A new post by Emily about how talent is overrated here. It's an interesting synchronicity to read that post after reading Peter Railton's recent APA Presidential address, specifically his remarks on the cult of smartness in philosophy:
How did smartness get to be so central in evaluation in a discipline that is supposed to be seeking knowledge and wisdom? And what is it doing t o us as students, teachers, colleagues, and researchers to allow this culture to persist? What are the full costs of this culture, in which we all to some degree participate, even if only passively?
Sarah-Jane Leslie and colleagues (2015) have done research which might tell us something about these costs. Leslie and colleagues polled academics nationwide in disciplines across the university and got evidence that philosophers are at the very high end of the spectrum of disciplines in their answer to the question whether success in their field requires “raw, innate talent” or “a special aptitude that can’t be taught”. Moreover, Leslie and colleagues discovered that, in general, disciplines where such an idea prevails—mathematics, physics, music composition, among others—have lower representations of women and historically under-represented groups than disciplines where greater importance is attached to “effort and dedication” as opposed to “raw ability”. Our ideology of smartness may work against an ideal of inclusiveness. So it’s no longer cute—can we also make it no longer cool?
Railton also makes the point that the kind of divergent thinking that can really aid philosophical creativity is likely to be systematically suppressed by the hegemony of smart.
We’ll never know what this ideology of smartness has cost the discipline over the years in terms of the discouragement of creative minds of all ages who just didn’t, or wouldn’t, fit that mold.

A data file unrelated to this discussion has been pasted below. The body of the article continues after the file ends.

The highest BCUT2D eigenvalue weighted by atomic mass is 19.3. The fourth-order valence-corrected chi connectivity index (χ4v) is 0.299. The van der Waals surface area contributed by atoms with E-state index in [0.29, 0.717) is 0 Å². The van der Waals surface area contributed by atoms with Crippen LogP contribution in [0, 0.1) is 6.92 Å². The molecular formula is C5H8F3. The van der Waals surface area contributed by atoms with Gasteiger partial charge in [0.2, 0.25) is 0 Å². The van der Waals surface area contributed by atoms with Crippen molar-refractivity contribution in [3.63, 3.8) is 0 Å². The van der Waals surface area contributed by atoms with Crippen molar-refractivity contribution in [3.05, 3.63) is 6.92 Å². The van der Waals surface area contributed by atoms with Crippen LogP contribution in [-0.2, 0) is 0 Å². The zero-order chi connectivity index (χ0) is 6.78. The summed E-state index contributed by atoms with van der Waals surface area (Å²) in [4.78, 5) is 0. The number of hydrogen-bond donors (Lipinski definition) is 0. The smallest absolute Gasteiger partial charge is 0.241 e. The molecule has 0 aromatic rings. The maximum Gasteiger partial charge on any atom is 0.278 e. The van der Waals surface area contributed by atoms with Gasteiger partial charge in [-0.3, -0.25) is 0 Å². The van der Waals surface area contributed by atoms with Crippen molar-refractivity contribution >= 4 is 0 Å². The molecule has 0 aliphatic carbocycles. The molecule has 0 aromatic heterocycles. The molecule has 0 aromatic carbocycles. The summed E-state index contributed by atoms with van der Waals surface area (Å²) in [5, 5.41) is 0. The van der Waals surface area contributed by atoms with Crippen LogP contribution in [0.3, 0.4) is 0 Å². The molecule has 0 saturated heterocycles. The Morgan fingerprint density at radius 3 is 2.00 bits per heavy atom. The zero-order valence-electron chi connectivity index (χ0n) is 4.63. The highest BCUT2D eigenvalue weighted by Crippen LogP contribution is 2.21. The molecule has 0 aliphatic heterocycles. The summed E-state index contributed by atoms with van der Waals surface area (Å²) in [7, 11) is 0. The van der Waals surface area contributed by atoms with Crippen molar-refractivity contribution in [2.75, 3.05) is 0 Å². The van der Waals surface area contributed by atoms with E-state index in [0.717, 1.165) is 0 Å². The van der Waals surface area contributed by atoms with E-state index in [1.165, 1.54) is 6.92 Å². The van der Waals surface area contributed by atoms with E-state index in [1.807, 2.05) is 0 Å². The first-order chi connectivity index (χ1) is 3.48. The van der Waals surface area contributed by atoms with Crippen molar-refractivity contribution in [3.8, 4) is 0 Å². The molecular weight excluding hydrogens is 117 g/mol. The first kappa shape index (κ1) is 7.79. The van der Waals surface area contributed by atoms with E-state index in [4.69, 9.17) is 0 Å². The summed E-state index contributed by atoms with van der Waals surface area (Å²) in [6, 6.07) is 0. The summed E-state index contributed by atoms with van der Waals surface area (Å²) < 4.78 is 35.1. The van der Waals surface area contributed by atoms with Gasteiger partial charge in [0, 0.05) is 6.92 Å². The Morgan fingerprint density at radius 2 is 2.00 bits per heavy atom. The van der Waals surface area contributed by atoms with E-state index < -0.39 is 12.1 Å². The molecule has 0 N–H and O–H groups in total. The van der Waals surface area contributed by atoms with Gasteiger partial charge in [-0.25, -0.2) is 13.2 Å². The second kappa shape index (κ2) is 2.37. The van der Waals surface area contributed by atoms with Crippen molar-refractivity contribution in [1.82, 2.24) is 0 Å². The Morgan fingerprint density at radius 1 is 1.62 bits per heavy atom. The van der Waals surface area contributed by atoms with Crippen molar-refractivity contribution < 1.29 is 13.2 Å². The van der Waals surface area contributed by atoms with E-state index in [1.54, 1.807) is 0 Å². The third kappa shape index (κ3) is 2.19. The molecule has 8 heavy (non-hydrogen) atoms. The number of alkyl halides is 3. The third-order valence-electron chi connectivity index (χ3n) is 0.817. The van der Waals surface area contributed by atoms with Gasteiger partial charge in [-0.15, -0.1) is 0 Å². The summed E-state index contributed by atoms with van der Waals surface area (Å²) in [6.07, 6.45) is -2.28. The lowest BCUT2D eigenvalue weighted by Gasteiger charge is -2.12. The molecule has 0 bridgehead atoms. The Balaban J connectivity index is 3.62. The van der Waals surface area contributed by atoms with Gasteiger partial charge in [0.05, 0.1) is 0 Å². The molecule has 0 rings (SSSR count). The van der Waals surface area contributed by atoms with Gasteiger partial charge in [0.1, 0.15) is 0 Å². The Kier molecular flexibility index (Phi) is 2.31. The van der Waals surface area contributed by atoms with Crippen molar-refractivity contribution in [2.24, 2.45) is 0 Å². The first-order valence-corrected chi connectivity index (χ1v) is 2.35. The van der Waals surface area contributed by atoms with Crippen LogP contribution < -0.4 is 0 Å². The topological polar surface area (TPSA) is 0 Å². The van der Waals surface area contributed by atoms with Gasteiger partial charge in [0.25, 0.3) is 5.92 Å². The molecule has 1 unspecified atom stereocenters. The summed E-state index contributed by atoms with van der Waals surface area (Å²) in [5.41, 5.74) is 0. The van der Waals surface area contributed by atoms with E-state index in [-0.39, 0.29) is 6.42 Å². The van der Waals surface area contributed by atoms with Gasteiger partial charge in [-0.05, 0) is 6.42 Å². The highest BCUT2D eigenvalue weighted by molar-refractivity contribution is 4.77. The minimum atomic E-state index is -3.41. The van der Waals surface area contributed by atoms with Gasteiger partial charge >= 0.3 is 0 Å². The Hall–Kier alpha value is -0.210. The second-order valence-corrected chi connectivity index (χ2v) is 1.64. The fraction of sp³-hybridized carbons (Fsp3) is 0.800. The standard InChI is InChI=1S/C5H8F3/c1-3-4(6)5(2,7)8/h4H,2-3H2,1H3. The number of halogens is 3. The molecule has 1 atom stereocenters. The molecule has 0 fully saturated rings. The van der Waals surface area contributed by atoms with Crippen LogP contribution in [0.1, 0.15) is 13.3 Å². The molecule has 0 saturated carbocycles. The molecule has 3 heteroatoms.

I think this actually ties to Emily's point about hard work.
In my experience I only ever get good at something to the extent that I can overcome my anxieties and embarrassments and be willing to do it badly. When I write a paper or book I have to tell myself that the first draft is going to suck. And sometimes it does. Sometimes the final draft sucks pretty bad or is embarrassing. But (and this applies to everything) if I wasn't willing to work really hard putting out crap, I'd never achieve even basic competence, not to mention maybe achieving real understanding or beauty. The ideology of smart strikes me as a tremendous impediment in this regard.
There are things we can do though. Railton again:
I was speaking with a mathematician the other day—the quintessential field of “smarts”. She has an international reputation and works in a top department. She looked at me in a level gaze. “I always tell my women students that I wasn’t the strongest student in my graduate class. And I wasn’t the second strongest student. But maybe I had better ideas. Or asked better questions. Or cared more about the work.”
Good advice for men too.